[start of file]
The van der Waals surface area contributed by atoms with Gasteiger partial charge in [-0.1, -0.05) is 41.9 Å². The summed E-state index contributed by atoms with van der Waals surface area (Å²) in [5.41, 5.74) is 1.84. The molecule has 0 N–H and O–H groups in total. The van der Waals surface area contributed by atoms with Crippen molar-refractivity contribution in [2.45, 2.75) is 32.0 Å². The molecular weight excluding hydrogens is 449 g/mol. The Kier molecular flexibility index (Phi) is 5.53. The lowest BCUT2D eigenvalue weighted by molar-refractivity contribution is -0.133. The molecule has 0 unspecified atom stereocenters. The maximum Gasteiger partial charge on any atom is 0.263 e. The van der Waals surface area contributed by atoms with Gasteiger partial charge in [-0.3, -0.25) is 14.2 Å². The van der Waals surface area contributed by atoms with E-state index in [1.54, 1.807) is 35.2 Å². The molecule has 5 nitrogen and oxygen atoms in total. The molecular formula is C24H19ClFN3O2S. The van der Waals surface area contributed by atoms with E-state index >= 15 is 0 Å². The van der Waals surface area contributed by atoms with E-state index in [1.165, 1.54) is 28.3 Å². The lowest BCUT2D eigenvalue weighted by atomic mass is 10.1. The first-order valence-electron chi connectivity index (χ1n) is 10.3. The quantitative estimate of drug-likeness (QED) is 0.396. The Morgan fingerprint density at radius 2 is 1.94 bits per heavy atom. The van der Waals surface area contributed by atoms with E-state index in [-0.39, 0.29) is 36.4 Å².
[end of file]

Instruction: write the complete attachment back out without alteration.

The van der Waals surface area contributed by atoms with Gasteiger partial charge in [-0.1, -0.05) is 41.9 Å². The summed E-state index contributed by atoms with van der Waals surface area (Å²) in [5.41, 5.74) is 1.84. The molecule has 0 N–H and O–H groups in total. The van der Waals surface area contributed by atoms with Crippen molar-refractivity contribution in [2.45, 2.75) is 32.0 Å². The molecular weight excluding hydrogens is 449 g/mol. The Kier molecular flexibility index (Phi) is 5.53. The lowest BCUT2D eigenvalue weighted by molar-refractivity contribution is -0.133. The molecule has 0 unspecified atom stereocenters. The maximum Gasteiger partial charge on any atom is 0.263 e. The van der Waals surface area contributed by atoms with Gasteiger partial charge in [-0.3, -0.25) is 14.2 Å². The van der Waals surface area contributed by atoms with E-state index in [1.54, 1.807) is 35.2 Å². The molecule has 5 nitrogen and oxygen atoms in total. The molecular formula is C24H19ClFN3O2S. The van der Waals surface area contributed by atoms with E-state index >= 15 is 0 Å². The van der Waals surface area contributed by atoms with E-state index in [1.165, 1.54) is 28.3 Å². The lowest BCUT2D eigenvalue weighted by atomic mass is 10.1. The first-order valence-electron chi connectivity index (χ1n) is 10.3. The quantitative estimate of drug-likeness (QED) is 0.396. The Morgan fingerprint density at radius 2 is 1.94 bits per heavy atom. The van der Waals surface area contributed by atoms with E-state index in [-0.39, 0.29) is 36.4 Å².